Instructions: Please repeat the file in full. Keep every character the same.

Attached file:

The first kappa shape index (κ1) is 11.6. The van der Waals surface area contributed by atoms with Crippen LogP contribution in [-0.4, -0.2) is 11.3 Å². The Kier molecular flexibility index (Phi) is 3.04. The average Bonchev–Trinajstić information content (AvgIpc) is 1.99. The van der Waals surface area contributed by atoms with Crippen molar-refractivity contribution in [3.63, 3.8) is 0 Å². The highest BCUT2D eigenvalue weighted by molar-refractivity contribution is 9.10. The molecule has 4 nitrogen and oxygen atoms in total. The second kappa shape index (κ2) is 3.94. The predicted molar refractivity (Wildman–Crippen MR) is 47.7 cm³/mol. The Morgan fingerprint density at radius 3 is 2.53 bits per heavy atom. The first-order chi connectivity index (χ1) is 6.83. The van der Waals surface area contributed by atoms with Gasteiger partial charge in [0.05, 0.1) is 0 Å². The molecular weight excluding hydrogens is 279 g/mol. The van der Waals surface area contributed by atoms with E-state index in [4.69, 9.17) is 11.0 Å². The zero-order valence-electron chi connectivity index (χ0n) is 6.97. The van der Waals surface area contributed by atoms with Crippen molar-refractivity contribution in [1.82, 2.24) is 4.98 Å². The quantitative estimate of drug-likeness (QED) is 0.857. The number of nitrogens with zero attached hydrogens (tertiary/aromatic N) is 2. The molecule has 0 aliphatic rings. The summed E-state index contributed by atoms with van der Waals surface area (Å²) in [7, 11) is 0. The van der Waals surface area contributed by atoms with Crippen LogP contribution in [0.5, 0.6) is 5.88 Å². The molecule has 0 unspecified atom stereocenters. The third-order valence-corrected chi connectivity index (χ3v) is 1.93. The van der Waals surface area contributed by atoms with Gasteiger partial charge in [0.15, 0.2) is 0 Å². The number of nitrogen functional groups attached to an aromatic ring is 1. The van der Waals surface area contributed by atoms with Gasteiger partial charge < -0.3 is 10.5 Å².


The first kappa shape index (κ1) is 11.6. The van der Waals surface area contributed by atoms with Crippen LogP contribution in [-0.4, -0.2) is 11.3 Å². The Kier molecular flexibility index (Phi) is 3.04. The average Bonchev–Trinajstić information content (AvgIpc) is 1.99. The van der Waals surface area contributed by atoms with Crippen molar-refractivity contribution in [3.63, 3.8) is 0 Å². The highest BCUT2D eigenvalue weighted by molar-refractivity contribution is 9.10. The molecule has 4 nitrogen and oxygen atoms in total. The second kappa shape index (κ2) is 3.94. The predicted molar refractivity (Wildman–Crippen MR) is 47.7 cm³/mol. The Morgan fingerprint density at radius 3 is 2.53 bits per heavy atom. The first-order chi connectivity index (χ1) is 6.83. The van der Waals surface area contributed by atoms with Gasteiger partial charge in [0.05, 0.1) is 0 Å². The molecular weight excluding hydrogens is 279 g/mol. The van der Waals surface area contributed by atoms with E-state index in [4.69, 9.17) is 11.0 Å². The zero-order valence-electron chi connectivity index (χ0n) is 6.97. The van der Waals surface area contributed by atoms with Crippen molar-refractivity contribution in [1.82, 2.24) is 4.98 Å². The quantitative estimate of drug-likeness (QED) is 0.857. The number of nitrogens with zero attached hydrogens (tertiary/aromatic N) is 2. The molecule has 0 aliphatic rings. The summed E-state index contributed by atoms with van der Waals surface area (Å²) in [7, 11) is 0. The van der Waals surface area contributed by atoms with Crippen LogP contribution in [0.5, 0.6) is 5.88 Å². The molecule has 0 unspecified atom stereocenters. The third-order valence-corrected chi connectivity index (χ3v) is 1.93. The van der Waals surface area contributed by atoms with Gasteiger partial charge in [0.15, 0.2) is 0 Å². The number of nitrogen functional groups attached to an aromatic ring is 1. The van der Waals surface area contributed by atoms with Gasteiger partial charge < -0.3 is 10.5 Å².